Effective December 11, 2017, the Irish Naturalization and Immigration Service (INIS) has replaced the Garda National Immigration Bureau (GNIB) card with a new registration card called the Irish Residence Permit (IRP).
Current GNIB card holders should not apply for a new IRP until their GNIB card expires (or is lost or stolen).
What has changed?
- For registration in Dublin, the IRP will not be issued on the day of application, but will be sent by post.
- For those outside Dublin, it will still be a two-step process: 1) Present documents and make payment; 2) Return to the Immigration office to collect the IRP card.
- The layout now includes the applicant’s name, photo, date of birth and registration number, a brief description of their immigration permission, their permission stamp number, and a microchip with a copy of their photo, fingerprints and personal details.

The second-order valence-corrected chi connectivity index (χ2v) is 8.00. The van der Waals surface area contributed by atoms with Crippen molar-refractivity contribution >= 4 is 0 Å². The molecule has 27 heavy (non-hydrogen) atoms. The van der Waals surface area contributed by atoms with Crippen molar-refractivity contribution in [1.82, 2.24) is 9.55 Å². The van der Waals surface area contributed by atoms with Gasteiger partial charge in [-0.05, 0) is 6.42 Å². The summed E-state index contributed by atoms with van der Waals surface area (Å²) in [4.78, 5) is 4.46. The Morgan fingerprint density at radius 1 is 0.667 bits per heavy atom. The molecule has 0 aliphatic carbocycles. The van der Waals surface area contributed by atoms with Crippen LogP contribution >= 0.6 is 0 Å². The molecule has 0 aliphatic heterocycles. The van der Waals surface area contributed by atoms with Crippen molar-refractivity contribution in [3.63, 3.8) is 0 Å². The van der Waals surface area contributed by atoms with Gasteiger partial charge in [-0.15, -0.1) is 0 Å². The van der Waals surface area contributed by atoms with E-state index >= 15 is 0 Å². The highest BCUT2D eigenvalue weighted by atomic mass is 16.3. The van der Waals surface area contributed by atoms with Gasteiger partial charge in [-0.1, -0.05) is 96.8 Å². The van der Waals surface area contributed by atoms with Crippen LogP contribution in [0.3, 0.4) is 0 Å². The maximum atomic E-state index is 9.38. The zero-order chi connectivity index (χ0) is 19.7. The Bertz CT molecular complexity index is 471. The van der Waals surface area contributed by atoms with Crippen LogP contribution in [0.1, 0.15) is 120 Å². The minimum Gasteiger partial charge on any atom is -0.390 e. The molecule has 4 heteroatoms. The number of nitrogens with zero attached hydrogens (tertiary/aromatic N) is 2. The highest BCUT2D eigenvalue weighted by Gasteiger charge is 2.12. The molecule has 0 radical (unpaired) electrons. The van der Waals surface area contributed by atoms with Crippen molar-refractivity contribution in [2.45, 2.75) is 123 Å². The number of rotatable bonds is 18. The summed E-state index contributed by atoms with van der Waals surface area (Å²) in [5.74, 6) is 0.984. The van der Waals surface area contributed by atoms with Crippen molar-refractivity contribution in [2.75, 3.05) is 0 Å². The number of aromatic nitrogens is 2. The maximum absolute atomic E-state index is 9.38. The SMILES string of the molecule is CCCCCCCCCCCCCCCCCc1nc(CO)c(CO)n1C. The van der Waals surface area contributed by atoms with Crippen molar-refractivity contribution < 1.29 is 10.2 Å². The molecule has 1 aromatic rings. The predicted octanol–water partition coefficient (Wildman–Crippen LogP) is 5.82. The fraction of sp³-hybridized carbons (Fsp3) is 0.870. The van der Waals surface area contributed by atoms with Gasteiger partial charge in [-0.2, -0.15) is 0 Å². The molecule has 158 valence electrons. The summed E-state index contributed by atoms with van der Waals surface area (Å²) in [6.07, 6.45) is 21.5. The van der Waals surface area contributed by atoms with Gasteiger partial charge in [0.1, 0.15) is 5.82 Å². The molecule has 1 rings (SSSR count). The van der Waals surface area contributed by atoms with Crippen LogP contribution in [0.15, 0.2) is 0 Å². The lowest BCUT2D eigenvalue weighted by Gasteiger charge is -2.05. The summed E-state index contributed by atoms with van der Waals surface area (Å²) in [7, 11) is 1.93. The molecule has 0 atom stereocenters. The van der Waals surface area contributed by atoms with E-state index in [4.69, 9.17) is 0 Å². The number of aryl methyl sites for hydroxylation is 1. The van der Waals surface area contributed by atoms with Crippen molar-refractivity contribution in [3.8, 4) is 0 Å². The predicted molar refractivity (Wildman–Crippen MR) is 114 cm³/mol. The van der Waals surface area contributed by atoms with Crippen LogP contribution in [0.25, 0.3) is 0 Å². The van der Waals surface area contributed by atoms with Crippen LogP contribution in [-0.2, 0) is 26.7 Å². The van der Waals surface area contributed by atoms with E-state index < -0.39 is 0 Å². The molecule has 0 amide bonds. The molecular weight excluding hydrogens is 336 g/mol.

What has not changed?
- The IRP, like the GNIB, applies to all non-EU/EEA and non-Swiss nationals, aged 16 years or over, who wish to stay in Ireland for any reason for longer than 90 days.
- The new IRP has exactly the same legal status as the old GNIB card. It does not give any new rights or entitlements and the holder’s responsibilities remain the same. It should be carried at all times and presented to an immigration officer or a member of An Garda Síochána (police) if requested, including on leaving or re-entering the country.
- The fee is still EUR 300 per registration.
Non-EU/EEA and non-Swiss nationals, aged 16 years or over, who wish to stay in Ireland for any reason for longer than 90 days, should be sure to register with the immigration authorities and obtain an Irish Residence Permit (IRP).
Please note that this is general information only and not intended as advice on a specific matter. Please feel free to contact Fakhoury Global Immigration directly with questions exclusive to your situation. This news alert may have been prepared using information from Peregrine Immigration Management, which is licensed to Fakhoury Global Immigration.